“I think I am who I am because of my chance to get an education,” she says. “If I didn’t have an education, I had no possibility whatsoever to make it out of the situations that I’ve made it out of.”
1 of 200 Million
Like many girls in Africa, Dukureh was subjected to FGM as a baby.
More than 3 million girls are estimated to be at risk for FGM annually, and more than 200 million girls and women alive have been cut in 30 countries in Africa, the Middle East and Asia, where the practice is concentrated, according to the World Health Organization.
“I was one-week old when I went through FGM. My mom had passed away, and she wasn’t here to explain to me why she did it. In a way, I felt betrayed.”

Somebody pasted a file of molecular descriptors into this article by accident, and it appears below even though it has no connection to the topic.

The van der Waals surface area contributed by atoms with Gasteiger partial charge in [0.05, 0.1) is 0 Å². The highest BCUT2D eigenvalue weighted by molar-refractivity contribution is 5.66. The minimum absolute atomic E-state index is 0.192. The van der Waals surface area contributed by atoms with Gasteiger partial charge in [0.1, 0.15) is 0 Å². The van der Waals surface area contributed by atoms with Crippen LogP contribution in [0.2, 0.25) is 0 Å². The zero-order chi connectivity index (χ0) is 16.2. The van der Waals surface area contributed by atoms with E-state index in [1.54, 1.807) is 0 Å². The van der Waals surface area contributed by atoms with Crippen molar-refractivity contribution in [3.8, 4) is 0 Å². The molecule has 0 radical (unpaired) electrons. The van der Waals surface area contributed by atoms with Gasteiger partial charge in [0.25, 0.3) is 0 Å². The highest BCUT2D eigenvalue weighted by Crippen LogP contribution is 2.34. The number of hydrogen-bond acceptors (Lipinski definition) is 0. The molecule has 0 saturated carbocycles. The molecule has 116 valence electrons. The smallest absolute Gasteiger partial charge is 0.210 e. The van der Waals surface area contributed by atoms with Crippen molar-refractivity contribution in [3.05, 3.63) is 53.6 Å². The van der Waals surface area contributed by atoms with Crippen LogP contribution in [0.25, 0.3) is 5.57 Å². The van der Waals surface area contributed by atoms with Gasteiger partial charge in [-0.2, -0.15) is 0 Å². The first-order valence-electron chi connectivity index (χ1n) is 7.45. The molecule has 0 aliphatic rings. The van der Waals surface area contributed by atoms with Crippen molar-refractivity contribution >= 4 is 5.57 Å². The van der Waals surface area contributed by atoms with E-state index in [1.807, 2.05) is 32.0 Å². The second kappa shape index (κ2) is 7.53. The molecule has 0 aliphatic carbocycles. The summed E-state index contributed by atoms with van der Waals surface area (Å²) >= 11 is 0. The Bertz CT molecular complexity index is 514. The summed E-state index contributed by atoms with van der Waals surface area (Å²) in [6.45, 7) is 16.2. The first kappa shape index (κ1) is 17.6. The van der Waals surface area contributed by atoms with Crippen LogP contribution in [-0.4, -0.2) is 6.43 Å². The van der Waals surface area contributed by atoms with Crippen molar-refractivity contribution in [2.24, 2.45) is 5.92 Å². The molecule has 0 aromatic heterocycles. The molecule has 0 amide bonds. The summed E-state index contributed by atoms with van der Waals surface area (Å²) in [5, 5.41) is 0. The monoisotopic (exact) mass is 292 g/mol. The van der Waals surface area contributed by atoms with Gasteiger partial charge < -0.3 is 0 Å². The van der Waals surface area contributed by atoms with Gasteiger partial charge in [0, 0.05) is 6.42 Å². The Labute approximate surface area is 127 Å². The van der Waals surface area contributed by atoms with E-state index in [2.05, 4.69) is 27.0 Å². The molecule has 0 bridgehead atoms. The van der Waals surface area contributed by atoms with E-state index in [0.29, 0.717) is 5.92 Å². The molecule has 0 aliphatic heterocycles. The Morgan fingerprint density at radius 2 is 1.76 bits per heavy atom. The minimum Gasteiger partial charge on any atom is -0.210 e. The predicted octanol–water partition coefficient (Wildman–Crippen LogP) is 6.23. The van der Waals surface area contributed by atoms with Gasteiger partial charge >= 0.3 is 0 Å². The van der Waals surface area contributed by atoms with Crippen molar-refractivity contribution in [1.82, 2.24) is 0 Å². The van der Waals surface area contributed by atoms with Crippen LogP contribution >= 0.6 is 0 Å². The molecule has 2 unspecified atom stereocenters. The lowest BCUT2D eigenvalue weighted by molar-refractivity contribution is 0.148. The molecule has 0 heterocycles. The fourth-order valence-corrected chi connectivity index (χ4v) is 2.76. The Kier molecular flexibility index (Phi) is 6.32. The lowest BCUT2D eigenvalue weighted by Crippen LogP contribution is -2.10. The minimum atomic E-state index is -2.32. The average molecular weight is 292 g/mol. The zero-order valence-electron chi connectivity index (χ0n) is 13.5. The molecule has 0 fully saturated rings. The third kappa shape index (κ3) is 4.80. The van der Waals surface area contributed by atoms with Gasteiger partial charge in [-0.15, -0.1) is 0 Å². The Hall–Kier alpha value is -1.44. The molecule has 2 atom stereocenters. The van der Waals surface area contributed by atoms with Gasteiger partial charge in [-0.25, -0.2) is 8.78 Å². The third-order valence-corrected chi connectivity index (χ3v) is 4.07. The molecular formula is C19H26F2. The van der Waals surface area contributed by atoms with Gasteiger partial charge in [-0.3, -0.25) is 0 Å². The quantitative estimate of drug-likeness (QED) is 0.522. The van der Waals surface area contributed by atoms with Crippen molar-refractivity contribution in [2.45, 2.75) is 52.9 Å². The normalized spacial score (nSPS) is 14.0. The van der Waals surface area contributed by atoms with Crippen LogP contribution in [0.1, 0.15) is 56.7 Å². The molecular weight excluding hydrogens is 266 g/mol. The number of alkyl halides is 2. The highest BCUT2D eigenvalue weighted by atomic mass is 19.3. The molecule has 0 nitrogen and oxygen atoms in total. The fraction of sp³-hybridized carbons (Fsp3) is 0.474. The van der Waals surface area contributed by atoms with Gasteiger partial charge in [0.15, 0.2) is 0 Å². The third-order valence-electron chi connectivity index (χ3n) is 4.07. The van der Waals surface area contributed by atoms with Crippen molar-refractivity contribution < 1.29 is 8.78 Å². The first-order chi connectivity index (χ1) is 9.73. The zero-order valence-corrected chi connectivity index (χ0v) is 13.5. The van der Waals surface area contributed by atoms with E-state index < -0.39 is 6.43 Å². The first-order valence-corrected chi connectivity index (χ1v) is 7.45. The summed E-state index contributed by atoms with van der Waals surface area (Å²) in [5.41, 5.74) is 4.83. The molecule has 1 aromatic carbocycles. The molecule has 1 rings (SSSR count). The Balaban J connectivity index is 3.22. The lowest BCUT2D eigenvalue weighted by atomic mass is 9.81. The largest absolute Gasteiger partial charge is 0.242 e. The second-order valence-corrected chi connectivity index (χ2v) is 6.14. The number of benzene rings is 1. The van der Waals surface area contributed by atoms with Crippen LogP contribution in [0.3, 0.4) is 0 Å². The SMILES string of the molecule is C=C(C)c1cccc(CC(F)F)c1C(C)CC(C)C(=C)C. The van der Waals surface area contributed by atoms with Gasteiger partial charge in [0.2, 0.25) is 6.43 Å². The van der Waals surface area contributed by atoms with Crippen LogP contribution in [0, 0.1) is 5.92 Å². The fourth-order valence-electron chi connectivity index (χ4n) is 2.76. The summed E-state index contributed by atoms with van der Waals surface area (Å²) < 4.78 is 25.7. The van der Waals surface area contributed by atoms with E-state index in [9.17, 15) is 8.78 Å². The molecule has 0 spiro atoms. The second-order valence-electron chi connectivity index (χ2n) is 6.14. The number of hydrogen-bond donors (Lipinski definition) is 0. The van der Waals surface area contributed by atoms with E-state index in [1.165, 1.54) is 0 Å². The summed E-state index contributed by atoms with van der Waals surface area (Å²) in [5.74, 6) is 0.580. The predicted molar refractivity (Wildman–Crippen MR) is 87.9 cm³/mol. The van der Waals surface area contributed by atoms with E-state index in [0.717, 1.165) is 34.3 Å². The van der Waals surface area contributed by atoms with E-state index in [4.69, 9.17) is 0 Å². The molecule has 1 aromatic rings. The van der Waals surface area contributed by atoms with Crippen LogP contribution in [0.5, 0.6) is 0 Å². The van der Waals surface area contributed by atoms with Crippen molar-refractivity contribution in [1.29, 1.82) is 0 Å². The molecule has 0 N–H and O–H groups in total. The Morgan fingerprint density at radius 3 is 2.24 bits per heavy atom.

The procedure involves partial or total removal of the external female genitalia, or other injury to the female genital organs for nonmedical reasons. It can lead to numerous health risks including infections, increased risk of childbirth complications, post-traumatic stress disorder, depression and even death.
Although the procedure has no health benefits for girls and women, there are many cultural and social beliefs that serve as the reasoning for its practice.
Dukureh was unaware the procedure was done to her until she was 15. That’s when she entered an arranged marriage, which had been set up for her years earlier.
“I was angry mostly because it was something I had no control over,” Dukureh says. “I was one-week old when I went through FGM. My mom had passed away, and she wasn’t here to explain to me why she did it. In a way, I felt betrayed.”